Census Confirms More Adults have College Degrees

Census Confirms More Adults have College DegreesThe U.S. Census Bureau recently put out new data from the American Community Survey. The data consisted of a lot of interesting findings, but among them was the fact that the percentage of adults with college degrees has increased by 2% over the past five years. In 2009, 28% of adults were degree-holders, but as of 2014, some 30% of adults have graduated with a bachelor’s or higher.

There are roughly 3,100 counties in the United States, and about 1,000 of them reported an increase in the percentage of adults with degrees. Only 60 counties saw a decrease. According to the chief of the education branch of the U.S. Census Bureau, Kurt Bauman, these increases are not happening in any particular areas. All types of counties, from rural to urban, are seeing an educational increase.

Another interesting piece of data: more women than men have earned degrees for the first time in this five year period. It is typical that young women will acquire degrees more frequently than young men, but this is the first time it has happened across all age groups. There is, of course, also the issue that fewer male-dominated fields, such as transportation and mining, do not require four-year degrees while female-dominated fields, like teaching and nursing, do require these degrees, which could contribute to the reason for that data.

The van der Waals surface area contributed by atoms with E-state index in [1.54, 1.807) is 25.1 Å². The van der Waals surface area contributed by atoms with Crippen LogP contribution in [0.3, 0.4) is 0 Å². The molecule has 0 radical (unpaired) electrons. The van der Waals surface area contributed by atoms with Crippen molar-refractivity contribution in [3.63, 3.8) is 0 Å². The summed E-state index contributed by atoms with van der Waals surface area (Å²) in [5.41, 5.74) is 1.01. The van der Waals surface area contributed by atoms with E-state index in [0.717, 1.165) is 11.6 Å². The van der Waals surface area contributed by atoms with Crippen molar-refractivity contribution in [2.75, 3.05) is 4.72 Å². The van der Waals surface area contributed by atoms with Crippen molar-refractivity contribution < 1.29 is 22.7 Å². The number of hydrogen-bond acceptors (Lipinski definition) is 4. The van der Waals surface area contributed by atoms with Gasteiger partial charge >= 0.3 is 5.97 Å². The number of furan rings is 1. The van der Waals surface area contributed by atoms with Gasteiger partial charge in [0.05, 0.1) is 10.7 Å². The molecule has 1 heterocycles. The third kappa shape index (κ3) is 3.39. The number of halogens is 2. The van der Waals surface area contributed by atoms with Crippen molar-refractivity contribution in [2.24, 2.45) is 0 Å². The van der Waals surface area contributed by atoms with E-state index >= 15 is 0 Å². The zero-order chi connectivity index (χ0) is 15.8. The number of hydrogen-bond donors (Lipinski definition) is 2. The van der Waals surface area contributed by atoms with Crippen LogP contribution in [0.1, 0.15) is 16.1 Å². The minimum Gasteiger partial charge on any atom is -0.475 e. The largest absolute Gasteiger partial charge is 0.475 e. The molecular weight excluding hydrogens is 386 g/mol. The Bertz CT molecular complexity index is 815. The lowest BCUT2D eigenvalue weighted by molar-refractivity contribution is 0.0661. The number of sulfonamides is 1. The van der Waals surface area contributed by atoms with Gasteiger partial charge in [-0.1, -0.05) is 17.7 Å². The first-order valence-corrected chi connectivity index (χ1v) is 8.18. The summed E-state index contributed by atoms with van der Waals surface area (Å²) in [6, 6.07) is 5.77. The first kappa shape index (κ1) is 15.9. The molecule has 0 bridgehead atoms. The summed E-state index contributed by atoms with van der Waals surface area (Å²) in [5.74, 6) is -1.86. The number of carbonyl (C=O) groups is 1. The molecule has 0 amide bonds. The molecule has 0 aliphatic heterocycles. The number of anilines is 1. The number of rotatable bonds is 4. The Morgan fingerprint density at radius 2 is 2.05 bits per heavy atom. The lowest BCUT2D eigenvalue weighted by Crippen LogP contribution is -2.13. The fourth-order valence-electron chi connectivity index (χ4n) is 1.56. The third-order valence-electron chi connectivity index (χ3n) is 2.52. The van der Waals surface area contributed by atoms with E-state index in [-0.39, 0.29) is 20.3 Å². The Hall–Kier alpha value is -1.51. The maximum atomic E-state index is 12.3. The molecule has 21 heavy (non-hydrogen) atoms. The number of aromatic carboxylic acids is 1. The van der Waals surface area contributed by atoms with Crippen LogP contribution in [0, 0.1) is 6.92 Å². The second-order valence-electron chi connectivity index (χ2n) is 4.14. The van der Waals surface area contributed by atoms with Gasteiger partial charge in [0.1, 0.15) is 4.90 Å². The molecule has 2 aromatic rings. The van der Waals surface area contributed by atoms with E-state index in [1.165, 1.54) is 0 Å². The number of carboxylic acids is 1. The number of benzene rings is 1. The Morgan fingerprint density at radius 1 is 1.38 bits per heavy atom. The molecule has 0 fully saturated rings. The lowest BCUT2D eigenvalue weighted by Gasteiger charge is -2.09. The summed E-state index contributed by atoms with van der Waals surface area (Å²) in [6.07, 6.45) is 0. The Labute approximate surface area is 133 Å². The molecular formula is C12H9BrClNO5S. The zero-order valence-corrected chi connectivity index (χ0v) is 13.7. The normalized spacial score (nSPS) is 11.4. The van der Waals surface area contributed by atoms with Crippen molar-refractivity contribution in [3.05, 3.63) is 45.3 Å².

Anthony Carnevale, director of the Georgetown University Center on Education and the Workforce, says that “In the end, men still have greater opportunity at lower education levels.”

Also worth noting is the fact that the US still has far fewer college graduates than many of the other developed countries around the world, and prohibitive tuition costs definitely play a role. Experts think this should serve as a wake-up call. “We’re going to have to find a whole new way to do college,” says Carnevale – a way that is cheaper, more efficient, and produces more college graduates. As of right now, education is still an out-of-reach goal for a lot of Americans.

Not as many Americans hold degrees, but not for lack of trying – many begin school and drop out, and lots of others take far more than four years to complete a degree. The cost of tuition, combined with the need to earn living expenses and insufficient financial aid, could be a reason for this.

Ideally, higher education in the US will be re-structured to become more accessible in the coming years.